The strengths and weaknesses of the first three editions remain where they were when reviewed on publication. A list of those commentaries would have been a useful appendix to this latest addition. The focus of this commentary will fall on the thirty-five pages about the 1990s, Heathcote’s “An Embattled Medium”. The assault on painting did not begin in the 1990s, and not all of the attacks have come from without. From at least the 1960s, painting, etching, sculpture, performance, still and movie photography have interacted so that the story of painting is harder than ever to present in isolation. If the two-dimensional is embattled, so are the assumptions on which Smith had conceived Australian Painting as an interaction of European heritage with local achievement, but overlooking the indigenous. Painting itself remains embattled, as Heathcote observes, because, in representing contemporary Australian art, curators favour the ephemeral and multi-media. The tricksy triumphs over the thoughtful.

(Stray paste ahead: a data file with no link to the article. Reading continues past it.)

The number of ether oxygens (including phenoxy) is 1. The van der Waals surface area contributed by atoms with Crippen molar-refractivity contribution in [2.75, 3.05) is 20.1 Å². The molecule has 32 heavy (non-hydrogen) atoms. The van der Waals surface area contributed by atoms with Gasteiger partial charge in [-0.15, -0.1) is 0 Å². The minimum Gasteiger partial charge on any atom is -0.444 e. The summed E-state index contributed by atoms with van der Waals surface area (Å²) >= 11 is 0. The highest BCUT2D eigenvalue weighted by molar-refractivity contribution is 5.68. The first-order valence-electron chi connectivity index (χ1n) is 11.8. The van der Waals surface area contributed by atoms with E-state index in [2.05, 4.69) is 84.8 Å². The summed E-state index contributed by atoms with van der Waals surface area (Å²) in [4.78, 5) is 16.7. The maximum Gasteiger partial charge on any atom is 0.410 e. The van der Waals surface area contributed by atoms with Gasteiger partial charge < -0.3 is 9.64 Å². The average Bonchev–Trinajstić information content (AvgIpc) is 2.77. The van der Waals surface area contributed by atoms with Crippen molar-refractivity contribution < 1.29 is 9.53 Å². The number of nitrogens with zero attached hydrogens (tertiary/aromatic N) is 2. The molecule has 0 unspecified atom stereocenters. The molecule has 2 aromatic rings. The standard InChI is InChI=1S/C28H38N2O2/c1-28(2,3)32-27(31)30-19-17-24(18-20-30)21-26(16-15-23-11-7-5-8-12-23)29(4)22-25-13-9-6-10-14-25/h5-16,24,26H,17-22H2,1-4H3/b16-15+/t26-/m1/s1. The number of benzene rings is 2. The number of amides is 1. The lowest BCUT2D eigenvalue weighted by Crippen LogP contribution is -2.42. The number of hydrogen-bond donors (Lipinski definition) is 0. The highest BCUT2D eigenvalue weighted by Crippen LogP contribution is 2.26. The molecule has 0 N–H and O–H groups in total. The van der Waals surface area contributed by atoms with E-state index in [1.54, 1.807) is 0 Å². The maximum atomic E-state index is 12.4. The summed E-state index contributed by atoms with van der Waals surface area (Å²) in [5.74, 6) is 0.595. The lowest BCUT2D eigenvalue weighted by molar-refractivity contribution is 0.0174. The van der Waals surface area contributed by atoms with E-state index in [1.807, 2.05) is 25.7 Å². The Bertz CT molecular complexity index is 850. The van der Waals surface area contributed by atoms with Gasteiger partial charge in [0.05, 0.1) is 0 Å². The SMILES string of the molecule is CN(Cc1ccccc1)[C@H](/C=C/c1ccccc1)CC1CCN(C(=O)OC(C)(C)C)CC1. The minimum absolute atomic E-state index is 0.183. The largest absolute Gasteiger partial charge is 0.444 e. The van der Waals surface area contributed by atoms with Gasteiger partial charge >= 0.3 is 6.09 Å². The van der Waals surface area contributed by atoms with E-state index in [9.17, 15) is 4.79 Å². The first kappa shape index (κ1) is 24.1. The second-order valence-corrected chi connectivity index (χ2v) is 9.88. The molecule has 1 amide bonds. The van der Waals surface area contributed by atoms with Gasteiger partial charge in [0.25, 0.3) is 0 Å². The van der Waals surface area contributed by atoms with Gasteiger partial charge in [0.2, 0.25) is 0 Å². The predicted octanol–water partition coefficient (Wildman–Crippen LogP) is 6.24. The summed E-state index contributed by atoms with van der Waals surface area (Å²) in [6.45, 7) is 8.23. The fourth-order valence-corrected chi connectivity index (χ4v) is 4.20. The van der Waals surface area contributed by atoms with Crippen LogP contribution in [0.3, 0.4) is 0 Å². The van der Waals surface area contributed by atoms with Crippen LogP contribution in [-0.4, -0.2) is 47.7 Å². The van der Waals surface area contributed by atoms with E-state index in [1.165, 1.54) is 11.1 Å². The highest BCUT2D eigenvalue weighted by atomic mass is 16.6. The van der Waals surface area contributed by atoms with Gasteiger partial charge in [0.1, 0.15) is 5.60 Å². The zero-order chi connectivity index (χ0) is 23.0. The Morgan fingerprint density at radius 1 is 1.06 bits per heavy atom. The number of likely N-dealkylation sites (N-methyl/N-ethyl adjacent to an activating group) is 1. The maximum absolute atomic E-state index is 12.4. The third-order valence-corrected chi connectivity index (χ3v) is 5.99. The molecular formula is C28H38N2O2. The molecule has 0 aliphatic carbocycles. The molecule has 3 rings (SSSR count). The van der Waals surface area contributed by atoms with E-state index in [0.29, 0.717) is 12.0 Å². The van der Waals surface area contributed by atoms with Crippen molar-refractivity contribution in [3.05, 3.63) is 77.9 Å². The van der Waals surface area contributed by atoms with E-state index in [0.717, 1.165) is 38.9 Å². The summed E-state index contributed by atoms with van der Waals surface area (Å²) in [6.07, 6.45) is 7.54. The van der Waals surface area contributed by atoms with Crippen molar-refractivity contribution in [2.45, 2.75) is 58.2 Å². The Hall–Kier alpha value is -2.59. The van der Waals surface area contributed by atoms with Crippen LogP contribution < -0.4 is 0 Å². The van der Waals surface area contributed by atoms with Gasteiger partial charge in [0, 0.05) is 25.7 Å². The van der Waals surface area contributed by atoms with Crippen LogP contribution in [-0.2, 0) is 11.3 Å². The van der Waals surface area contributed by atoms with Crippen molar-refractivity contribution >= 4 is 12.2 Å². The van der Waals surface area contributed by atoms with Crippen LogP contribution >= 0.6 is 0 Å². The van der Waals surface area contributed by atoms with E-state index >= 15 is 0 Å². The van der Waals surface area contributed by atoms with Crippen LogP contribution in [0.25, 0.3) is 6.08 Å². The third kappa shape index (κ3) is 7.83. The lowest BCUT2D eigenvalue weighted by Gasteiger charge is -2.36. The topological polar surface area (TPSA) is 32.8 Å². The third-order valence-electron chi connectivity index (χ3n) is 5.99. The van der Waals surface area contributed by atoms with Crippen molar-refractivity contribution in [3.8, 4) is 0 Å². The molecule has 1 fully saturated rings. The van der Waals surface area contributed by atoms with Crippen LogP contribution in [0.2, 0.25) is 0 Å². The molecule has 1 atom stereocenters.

The appeal of Heathcote’s chapter will depend on whether you agree that Drysdale’s editing out of vegetation was “untrue” but a later generation of landscape abstractionists are to be congratulated for doing the same; whether your connoisseurship is improved by lists of names; whether you equate Reg Mombassa with Ken Done; and how you rate the sincerity of John Wolseley against Tim Storrier’s.

This final point is vital because the impulse connecting Heathcote’s commentaries is the desirability of a moral starting point for artists. Thus, he is torn between deploring the commercial pressures on Aboriignal art and welcoming a sacral inspiration for what he dares to call “Tribal Painting”. In making his case, he is novel and conventional in his errors. He believes that Elizabeth Durack painted her “Eddie Burrups” as an “‘Ern Malley’-like prank”. Heathcote’s accusation that Margaret Preston was “patronizing” when she encouraged settler artists to learn from the indigenous is true – she was patronizing the Europeans, an irony which Heathcote will not be the last to miss.